Otto Warmbier, the 22-year-old former college student imprisoned for over a year in North Korea, died on Monday afternoon, leaving behind a mourning family and some serious questions with potentially far-reaching consequences. Doctors hadn't been hopeful about the young man's chances for recovery, but now Otto Warmbier's official cause of death might never be known.
According to The Cincinnati Enquirer, the Hamilton County Coroner's Office performed only an "external examination" on Warmbier's body, rather than the traditional intensive autopsy, which his family declined. In order to confirm almost any cause of death, Warmbier's body and brain would have to be posthumously examined. Since that likely won't happen, the world might never know exactly why Warmbier died.
Warmbier's family was reportedly by his side when he passed away, less than a week after he returned to the United States in a state of unresponsive wakefulness.
The Warmbier family said in a statement:
It would be easy at a moment like this to focus on all that we lost — future time that won't be spent with a warm, engaging, brilliant young man whose curiosity and enthusiasm for life knew no bounds. But we choose to focus on the time we were given to be with this remarkable person.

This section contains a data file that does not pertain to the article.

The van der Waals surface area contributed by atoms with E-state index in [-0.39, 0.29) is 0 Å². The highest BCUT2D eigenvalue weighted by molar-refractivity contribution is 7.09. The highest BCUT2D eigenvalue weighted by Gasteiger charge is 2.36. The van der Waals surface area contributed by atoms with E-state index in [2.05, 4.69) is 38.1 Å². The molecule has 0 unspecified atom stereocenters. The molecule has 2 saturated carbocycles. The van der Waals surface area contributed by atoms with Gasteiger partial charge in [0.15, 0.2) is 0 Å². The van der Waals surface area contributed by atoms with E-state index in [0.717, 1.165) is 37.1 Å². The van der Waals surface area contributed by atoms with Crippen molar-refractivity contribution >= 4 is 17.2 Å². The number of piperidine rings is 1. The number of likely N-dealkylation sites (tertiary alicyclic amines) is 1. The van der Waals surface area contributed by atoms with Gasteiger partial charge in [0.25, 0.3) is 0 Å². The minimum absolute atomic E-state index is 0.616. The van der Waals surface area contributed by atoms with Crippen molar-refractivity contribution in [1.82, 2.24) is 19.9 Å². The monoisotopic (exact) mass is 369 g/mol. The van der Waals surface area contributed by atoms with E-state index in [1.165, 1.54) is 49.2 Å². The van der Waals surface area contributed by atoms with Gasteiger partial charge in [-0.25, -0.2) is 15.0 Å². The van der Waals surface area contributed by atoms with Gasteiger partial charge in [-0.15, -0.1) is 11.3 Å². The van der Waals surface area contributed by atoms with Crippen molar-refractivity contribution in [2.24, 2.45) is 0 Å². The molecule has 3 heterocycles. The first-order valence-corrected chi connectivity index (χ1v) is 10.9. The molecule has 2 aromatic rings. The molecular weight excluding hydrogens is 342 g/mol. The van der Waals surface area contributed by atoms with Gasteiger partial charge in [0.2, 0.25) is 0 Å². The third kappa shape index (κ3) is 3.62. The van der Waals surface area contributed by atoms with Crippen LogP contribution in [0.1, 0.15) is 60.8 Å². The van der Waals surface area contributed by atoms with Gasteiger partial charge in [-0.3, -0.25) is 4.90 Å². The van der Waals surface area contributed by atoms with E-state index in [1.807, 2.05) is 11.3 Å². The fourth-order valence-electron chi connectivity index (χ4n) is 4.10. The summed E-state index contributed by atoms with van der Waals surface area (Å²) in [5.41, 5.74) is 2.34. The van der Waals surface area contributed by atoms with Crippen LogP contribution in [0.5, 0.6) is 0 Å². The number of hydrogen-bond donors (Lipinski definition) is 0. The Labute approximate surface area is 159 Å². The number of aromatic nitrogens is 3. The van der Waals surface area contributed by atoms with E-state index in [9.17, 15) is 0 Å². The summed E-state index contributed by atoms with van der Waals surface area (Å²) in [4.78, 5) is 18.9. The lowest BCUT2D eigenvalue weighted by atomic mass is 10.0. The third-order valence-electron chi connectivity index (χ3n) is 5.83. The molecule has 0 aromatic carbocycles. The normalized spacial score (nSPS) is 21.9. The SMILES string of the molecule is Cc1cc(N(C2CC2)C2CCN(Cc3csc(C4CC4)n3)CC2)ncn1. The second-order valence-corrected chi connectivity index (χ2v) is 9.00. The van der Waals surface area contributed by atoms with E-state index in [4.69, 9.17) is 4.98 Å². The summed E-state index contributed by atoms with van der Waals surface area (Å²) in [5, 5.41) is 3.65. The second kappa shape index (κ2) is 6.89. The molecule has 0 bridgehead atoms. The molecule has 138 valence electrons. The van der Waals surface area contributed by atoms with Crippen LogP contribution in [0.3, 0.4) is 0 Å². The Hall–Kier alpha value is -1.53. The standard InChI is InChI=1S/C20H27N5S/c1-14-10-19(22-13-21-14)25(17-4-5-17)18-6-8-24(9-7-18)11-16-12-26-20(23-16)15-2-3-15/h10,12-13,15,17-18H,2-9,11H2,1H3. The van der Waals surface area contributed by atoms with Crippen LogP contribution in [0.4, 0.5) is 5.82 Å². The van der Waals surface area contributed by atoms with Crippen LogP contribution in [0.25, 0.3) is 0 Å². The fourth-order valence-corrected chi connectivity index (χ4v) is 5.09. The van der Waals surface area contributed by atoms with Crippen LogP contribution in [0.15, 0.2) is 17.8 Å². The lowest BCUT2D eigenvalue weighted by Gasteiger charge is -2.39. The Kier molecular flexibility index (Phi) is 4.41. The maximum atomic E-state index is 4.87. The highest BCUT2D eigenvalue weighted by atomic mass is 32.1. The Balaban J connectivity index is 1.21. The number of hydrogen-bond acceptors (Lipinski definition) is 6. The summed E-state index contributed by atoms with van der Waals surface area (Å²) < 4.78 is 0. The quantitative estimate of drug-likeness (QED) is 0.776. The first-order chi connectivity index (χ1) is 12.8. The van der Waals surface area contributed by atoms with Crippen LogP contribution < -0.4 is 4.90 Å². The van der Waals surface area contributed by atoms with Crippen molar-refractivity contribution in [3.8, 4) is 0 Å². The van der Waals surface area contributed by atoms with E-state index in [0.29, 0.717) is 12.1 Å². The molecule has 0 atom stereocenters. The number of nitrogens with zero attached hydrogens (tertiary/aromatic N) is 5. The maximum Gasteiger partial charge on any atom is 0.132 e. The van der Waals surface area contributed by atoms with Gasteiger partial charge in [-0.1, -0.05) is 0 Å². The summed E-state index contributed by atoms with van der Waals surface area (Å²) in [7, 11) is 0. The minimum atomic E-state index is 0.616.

The official story offered by the North Koreans was that Warmbier had been in a coma for over a year before he was released after contracting botulism while in custody and taking a sleeping pill. However, doctors at the University of Cincinnati Medical Center refuted this version of events, saying it was inconsistent with medical evidence.
"We have no certifiable knowledge of the cause or circumstances of his neurological injuries," Dr. Daniel Kanter, professor of neurology and director of the Neurocritical Care Program, said during a press conference upon Warmbier's arrival in the United States. "This pattern of brain injury is usually seen as result of cardiopulmonary arrest where blood supply to [the] brain is inadequate for a period of time, resulting in the death of brain tissue."
Warmbier's death is part of a long and tragic chain of events that links the United States and North Korea, but it's too early right now to know if any changes in American policy will come in its wake. There's no telling when or how the international status quo may shift from this single incident, and how exactly he died may remain a mystery as well.